[Piglit] [PATCH] Interpret dEQP "QualityWarning" as pass
mark.a.janes at intel.com
Fri Jun 26 13:02:48 PDT 2015
Ilia Mirkin <imirkin at alum.mit.edu> writes:
> On Fri, Jun 26, 2015 at 2:44 PM, Dylan Baker <baker.dylan.c at gmail.com> wrote:
>>> That's fine, but then that's the justification, not "junit interprets
>>> warn as fail". Note that some (regular) piglit tests will also emit
>>> "warn", and they don't mean "fail". I believe that junit needs to be
>>> fixed to not interpret warn as fail irrespective of what happens in
>>> deqp. But for the record, I don't use junit.
>>> I'm not sure how I feel about the "warn" output in piglit in general,
>>> it seems a bit weird. Bogus and intermittent warnings certainly sound
>>> like a problem, and perhaps that's reason enough to just ignore them.
>> I'm fine with either solution.
>> Warn is kind of an odd status. Basically if a test passes, but there is
>> anything unexpected in stderr, the test will get marked warn. (I think
>> some other suites use it differently, maybe igt?)
> Well, with the GL suite, a test can on its own decide to return a
> "warn" status. The framework doesn't automatically add that in (or at
> least didn't before).
And this is why "warn status" is problematic in a test suite. Consider
the case where a commit introduces a new warning. Should a bug be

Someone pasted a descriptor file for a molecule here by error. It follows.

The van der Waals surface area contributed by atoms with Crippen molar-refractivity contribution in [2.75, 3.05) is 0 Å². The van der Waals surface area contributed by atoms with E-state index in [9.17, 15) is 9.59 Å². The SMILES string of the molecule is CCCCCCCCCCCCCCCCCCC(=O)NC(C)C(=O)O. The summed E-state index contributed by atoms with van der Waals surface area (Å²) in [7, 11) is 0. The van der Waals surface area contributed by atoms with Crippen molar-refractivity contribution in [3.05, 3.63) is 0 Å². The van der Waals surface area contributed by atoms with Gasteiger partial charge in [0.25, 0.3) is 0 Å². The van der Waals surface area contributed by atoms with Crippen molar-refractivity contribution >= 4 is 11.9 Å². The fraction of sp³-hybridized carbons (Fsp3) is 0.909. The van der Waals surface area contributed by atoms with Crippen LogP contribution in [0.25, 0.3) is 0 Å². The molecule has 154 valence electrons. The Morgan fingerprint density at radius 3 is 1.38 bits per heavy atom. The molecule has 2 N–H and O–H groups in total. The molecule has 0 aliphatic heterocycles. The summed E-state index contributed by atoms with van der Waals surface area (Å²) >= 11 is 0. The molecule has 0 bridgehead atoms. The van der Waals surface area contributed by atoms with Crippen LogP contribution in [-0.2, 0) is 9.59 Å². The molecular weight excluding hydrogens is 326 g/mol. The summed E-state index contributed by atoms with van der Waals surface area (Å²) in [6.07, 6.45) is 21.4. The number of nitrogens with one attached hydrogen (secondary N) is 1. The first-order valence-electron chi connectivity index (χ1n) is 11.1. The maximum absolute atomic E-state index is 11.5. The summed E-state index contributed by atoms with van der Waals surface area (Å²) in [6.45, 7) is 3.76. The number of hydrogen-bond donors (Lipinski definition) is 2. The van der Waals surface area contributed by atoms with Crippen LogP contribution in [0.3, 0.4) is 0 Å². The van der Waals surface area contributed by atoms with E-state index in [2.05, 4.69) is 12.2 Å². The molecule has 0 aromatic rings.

written up? It depends: as with compiler warnings, some projects may
want to be more strict, and disallow warnings. Other projects may not
mind warnings, with the result that test writers emit warnings that are
At least with piglit the warnings are stable, so any CI displaying JUnit
trends will not report spurious regressions. Additionally, the
developers can easily remedy warnings which are intermittent. For this
reason, warnings-as-errors provides a sharper edge with with to catch
regressions in the core piglit test suite (caveat: I'm not sure how
dmesg-warn is handled for tests executed in parallel).
dEQP has 2 issues that work against using warnings as errors:
* warnings are intermittent, at least on intel hardware. Minimal
investigation by Chad indicated that the warnings are bogus.
* developers don't have easy access to upstream, to improve the tests.
There may be no optimal, consistent warning policy for both test suites.
I'm inclined to turn down the warning noise emitted by dEQP, because it
is external to piglit and can't be easily fixed. Even at Google, dEQP
runners blacklist thousands of tests because they are noisy.
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